MAN In­dia as Asia hub looks up

MAN Trucks In­dia has re­it­er­ated its po­si­tion as the Asia hub for its prin­ci­pal, the MAN Group.

Commercial Vehicle - - WHAT'S INSIDE - Story by: Ashish Bha­tia

MAN Trucks In­dia has re­it­er­ated its po­si­tion as the Asia hub for its prin­ci­pal, the MAN Group.

Re­it­er­at­ing its po­si­tion as the Asia hub for the MAN Group, MAN Trucks In­dia is look­ing to con­trib­ute 10 per cent of MAN’s to­tal fac­tory out­put over the next three-to-four years. The strat­egy seems to be not so much about achiev­ing higher sales as much as it is about achiev­ing higher pro­duc­tion num­bers. The man­u­fac­tur­ing fa­cil­ity of MAN Trucks In­dia at Pitham­pur has the ca­pac­ity to man­u­fac­ture 9,000 to 10,000 Cargo Line Asia (CLA) range of trucks in the 16- to 49-tonne seg­ments, and front en­gine bus chas­sis mea­sur­ing 12 m in length. Though the name CLA may sug­gest flaunt­ing this that the trucks - are about Asia, they are in fact, ex­ported as CKD kits to a MAN joint ven­ture in Uzbek­istan; to South Africa, and to the neigh­bour­ing coun­tries. To achieve the 10 per cent tar­get, the com­pany is look­ing at in­vad­ing new African mar­kets, the Mid­dle East, and East Asian coun­tries like Malaysia, Philip­pines and In­done­sia. Ex­pressed Je­org Mom­mertz, Chair­man and Man­ag­ing Di­rec­tor, MAN Trucks In­dia, “The tar­get to con­trib­ute 10 per cent of MAN’s to­tal fac­tory out­put over the next three-to-four years will be in­clu­sive of the 50 per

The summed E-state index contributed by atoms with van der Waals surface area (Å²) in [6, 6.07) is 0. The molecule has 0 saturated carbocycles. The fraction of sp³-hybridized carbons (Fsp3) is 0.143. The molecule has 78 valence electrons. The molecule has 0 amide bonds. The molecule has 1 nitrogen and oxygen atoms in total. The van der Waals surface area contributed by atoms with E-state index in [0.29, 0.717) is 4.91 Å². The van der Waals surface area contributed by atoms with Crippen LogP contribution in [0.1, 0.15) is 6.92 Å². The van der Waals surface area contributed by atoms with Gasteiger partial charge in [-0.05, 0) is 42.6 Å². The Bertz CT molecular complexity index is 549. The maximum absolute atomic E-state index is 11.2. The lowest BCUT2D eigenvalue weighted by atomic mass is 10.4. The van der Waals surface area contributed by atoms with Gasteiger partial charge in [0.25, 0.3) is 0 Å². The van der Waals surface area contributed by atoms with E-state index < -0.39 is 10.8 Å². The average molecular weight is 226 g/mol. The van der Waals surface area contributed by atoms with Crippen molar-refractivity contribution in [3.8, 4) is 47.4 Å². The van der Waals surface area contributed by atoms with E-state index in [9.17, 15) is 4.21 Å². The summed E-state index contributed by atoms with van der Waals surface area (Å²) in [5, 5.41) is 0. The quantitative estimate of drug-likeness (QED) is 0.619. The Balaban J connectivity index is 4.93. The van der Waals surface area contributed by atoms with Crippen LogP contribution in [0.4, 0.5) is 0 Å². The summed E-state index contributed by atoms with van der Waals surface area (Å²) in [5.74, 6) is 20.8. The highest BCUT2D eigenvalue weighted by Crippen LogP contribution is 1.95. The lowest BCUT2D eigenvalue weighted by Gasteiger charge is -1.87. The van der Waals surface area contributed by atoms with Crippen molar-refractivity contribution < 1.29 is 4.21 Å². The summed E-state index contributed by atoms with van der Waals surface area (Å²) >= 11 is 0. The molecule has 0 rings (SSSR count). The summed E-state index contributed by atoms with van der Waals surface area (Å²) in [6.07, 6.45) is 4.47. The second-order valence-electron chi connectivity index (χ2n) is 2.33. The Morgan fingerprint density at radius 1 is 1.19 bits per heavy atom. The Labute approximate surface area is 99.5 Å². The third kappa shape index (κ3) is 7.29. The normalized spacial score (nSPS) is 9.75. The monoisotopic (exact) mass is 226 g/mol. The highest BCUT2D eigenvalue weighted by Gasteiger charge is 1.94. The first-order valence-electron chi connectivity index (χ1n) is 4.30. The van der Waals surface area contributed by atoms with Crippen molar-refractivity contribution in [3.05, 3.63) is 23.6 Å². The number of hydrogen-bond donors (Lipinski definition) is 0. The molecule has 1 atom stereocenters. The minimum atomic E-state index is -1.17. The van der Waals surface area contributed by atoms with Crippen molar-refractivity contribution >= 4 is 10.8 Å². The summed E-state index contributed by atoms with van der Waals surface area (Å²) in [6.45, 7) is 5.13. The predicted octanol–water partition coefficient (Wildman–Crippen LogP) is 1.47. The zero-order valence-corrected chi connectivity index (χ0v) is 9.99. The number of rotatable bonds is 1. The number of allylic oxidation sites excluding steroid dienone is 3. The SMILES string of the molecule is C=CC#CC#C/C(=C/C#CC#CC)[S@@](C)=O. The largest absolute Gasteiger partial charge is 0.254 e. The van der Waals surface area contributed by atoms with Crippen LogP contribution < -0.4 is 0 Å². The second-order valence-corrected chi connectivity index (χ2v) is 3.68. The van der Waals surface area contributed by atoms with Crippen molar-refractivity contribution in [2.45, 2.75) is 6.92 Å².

cent ex­port vol­umes we wish to at­tain from In­dia.” Poised to play a piv­otal role in MAN’s global growth strat­egy, the only mar­ket the com­pany is not look­ing at is Rus­sia, which re­quires a op­er­at­ing guar­an­tee un­der ex­treme cli­matic con­di­tions like tem­per­a­ture as low as (-) 51 de­gree centi­grade.

CLA for Asia and be­yond

Plan­ning to widen the scope of Cargo Line Asia (CLA) trucks, which were ini­tially con­ceived for Asia, MAN Trucks In­dia is eye­ing the pre­mium seg­ment too. While the mid-pre­mium seg­ment, the pre­mium seg­ment could be in­vaded with global mod­els like the TGE, TGL and the new Lion. Ac­cord­ing to Mom­mertz, MAN Trucks In­dia is look­ing at the 300 hp mar­ket to de­liver a cer­tain pay­load and fuel ef­fi­ciency. “We want to at­tain the high­est pos­si­ble pay­load and best-in­class fuel econ­omy. It will help us to con­vince our cus­tomers in In­dia of a value for money propo­si­tion,” he men­tioned. Aware of GST in­flu­enc­ing a mar­ket shift to higher ton­nage CVs, Mom­mertz is keen to carve out a greater pie of the Medium and Heavy Com­mer­cial Ve­hi­cle (M&HCV) seg­ments. Both, at the mid-pre­mium and pre­mium level. Stress is upon lev­er­ag­ing the high level of lo­cal­i­sa­tion (of up to 82 per cent) the CVs made in In­dia have come to have. At 2015 Ex­con, the com­pany an­nounced the launch of the Evo range of CVs. They mark a CLA face-lift, and are pow­ered by the D08 en­gine fam­ily. Con­fi­dent of the In­dian prod­ucts re­flect­ing core MAN val­ues of, the MAN Trucks In­dia is up­dat­ing the (CLA) range to bet­ter ad­dress the mar­ket need.